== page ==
“Rising up angry!” The phrase stuck, and it became the name of our paper, intended to educate in order to liberate. Issue No.1 featured a cover photograph of a young woman named Judy with an M16 rifle behind her boyfriend Pete on the back of my Triumph TR 6 motorcycle. The first issue was put together by Patrick Sturgis, where Steve Tappis and I were living at Kedzie and Armitage, and came off the presses at the old location of Chicago’s Newsweb Press on July 29, 1969. It featured a “get off the fence” call to action, articles on the Young Lords, Black Panthers, women’s rights, hot rod cars, guns, police brutality, and the war in Vietnam, and the first of many film reviews. Issue No.1 had one of Steve McQueen’s “Bullitt” entitled “All Movies about Pigs Aren’t Made by Walt Disney”. Gears, guns, grease and revolution were the themes, appealing to the white working class youth known in Chicago as “greasers,” and in other cities as “hoods,” or “rocks.”

We moved that paper all over town and beyond. We wrote on walls, conveniently referred to as the “pages in the peoples book”: “Power to the people,” “Free Huey,” “Off the pigs,” “US out of Nam,” “Respect our sisters,” and “Rising Up Angry.” We sold the paper at high schools and junior colleges, in parks where groups of young people hung out, and on corners everywhere. I spent hours in Logan Square at Milwaukee and Diversey, and in Lakeview at Lincoln and Belmont, shouting out “ sisters and brothers, its time to take the chain from the brain, time to get back in the people’s game, time to move it from the lower level to the higher, from the shallower to the deeper, and from the abstract to the concrete!”

We met people, became friends, played softball, argued, laughed, got high, invited them to political events around town, and started having People’s Dances, mixing rock and roll, blues and radical politics. We held our first dance at the old Wobbly Hall on Lincoln Avenue, next to the Three Penny Cinema. The police showed up with 22 cars, but we refused to let them in, standing firm, ready to fight, claiming we had a right to a party and we were not disturbing anybody. We held dances at Alice’s Revisited on Wrightwood, in the old Columbia College Theater building on Sheffield, at People’s Church on Lawrence in Uptown, and the MoMing Dance Center at Kenmore and Barry. We held a massive “People’s Celebration” with lots of rock and roll on the Fourth of July in Caldwell Woods. Eventually we started a group called Cooperative Energy Supply that put on mega dances with food, poetry, theater, and rock and roll, drawing people from neighborhoods throughout Chicago and the suburbs to the Midland Hotel, which we renamed “The Great Hall of the People.”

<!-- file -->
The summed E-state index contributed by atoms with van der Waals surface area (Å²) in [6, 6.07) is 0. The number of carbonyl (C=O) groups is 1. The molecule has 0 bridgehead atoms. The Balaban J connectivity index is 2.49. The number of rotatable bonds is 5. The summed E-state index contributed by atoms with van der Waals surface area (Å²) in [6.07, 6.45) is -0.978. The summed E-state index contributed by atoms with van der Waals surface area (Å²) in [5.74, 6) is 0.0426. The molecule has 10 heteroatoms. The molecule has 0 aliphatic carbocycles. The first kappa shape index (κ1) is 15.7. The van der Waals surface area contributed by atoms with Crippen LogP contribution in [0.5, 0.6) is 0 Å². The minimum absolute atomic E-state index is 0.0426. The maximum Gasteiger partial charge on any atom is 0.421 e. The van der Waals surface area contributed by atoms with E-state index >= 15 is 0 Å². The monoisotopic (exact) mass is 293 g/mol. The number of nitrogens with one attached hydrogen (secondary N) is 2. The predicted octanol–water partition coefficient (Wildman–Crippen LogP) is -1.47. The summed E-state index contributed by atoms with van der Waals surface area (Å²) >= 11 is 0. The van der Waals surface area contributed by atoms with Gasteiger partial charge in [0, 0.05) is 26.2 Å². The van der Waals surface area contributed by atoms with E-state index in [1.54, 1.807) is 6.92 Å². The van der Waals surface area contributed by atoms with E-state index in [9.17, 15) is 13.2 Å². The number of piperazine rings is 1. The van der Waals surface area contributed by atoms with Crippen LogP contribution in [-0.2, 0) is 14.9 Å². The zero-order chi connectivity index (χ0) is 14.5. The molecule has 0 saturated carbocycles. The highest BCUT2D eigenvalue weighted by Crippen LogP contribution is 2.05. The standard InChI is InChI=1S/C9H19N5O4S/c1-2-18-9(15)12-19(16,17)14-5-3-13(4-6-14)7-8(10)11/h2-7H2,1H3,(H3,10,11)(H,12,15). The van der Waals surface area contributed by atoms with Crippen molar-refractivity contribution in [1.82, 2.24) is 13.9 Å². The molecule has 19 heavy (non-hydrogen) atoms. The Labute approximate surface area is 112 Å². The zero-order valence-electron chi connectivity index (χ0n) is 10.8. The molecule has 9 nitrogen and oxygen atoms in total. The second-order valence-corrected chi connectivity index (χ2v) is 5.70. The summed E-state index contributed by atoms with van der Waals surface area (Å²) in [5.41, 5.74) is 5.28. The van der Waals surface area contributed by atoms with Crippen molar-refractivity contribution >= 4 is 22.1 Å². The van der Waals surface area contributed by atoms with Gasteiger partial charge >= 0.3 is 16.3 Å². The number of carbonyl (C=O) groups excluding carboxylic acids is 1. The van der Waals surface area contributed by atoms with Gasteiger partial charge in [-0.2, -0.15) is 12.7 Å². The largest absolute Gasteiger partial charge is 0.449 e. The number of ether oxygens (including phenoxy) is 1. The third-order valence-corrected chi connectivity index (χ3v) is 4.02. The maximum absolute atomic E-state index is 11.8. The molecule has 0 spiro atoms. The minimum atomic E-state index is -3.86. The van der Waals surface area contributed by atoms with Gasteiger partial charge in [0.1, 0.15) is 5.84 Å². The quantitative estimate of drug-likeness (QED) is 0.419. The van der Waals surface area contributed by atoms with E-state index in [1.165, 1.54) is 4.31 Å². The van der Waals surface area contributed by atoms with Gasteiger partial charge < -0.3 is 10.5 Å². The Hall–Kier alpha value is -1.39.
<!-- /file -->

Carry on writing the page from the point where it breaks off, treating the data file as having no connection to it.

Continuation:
In relative short order we became known, and we influenced people, changing the way many looked at race, gender, and war and justice issues. We were definitely in the people’s radar. We were making our mark. Internally we had political education meetings on a regular basis, considering plans and actions. Following the lead of the Black Panther Party, we began to develop a series of Serve the People Programs that addressed some of the needs and problems that people in the neighborhoods confronted.

A Breakfast for Children’s program was started in the Church of the Holy Covenant at Wilton and Diversey. In that same church, there was a health clinic called the Fritzi Englestein Free People’s Health Clinic. RUA people were deeply involved, interviewing and testing patients from the community, advocating for them in the inadequate medical system, finding doctors and helping people in their dealings with hospital bureaucracies. We promoted the concept of preventative medicine, which included early checking, screening, and preemptive treatment, and also reflected our early interest in wholesome food, and our love of sport.